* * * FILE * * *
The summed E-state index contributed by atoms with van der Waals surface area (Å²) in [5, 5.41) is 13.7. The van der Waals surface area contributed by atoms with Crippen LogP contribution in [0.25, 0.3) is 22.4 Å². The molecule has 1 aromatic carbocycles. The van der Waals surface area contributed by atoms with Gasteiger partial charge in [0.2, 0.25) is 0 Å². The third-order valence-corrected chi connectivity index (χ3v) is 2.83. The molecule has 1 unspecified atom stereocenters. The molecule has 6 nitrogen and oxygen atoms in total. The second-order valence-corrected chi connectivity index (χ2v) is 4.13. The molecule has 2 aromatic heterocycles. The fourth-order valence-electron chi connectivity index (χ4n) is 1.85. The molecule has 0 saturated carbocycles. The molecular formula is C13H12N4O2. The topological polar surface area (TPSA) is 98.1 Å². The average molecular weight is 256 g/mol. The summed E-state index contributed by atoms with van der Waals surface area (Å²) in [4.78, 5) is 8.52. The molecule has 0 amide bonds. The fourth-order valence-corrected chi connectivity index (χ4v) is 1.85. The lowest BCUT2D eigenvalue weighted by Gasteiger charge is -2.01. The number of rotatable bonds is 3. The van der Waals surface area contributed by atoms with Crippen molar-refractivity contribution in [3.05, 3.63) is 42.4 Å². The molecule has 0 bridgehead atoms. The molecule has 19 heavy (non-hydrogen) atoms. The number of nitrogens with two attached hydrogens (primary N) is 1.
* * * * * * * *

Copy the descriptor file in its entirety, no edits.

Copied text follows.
The summed E-state index contributed by atoms with van der Waals surface area (Å²) in [5, 5.41) is 13.7. The van der Waals surface area contributed by atoms with Crippen LogP contribution in [0.25, 0.3) is 22.4 Å². The molecule has 1 aromatic carbocycles. The van der Waals surface area contributed by atoms with Gasteiger partial charge in [0.2, 0.25) is 0 Å². The third-order valence-corrected chi connectivity index (χ3v) is 2.83. The molecule has 1 unspecified atom stereocenters. The molecule has 6 nitrogen and oxygen atoms in total. The second-order valence-corrected chi connectivity index (χ2v) is 4.13. The molecule has 2 aromatic heterocycles. The fourth-order valence-electron chi connectivity index (χ4n) is 1.85. The molecule has 0 saturated carbocycles. The molecular formula is C13H12N4O2. The topological polar surface area (TPSA) is 98.1 Å². The average molecular weight is 256 g/mol. The summed E-state index contributed by atoms with van der Waals surface area (Å²) in [4.78, 5) is 8.52. The molecule has 0 amide bonds. The fourth-order valence-corrected chi connectivity index (χ4v) is 1.85. The lowest BCUT2D eigenvalue weighted by Gasteiger charge is -2.01. The number of rotatable bonds is 3. The van der Waals surface area contributed by atoms with Crippen molar-refractivity contribution in [3.05, 3.63) is 42.4 Å². The molecule has 0 bridgehead atoms. The molecule has 19 heavy (non-hydrogen) atoms. The number of nitrogens with two attached hydrogens (primary N) is 1.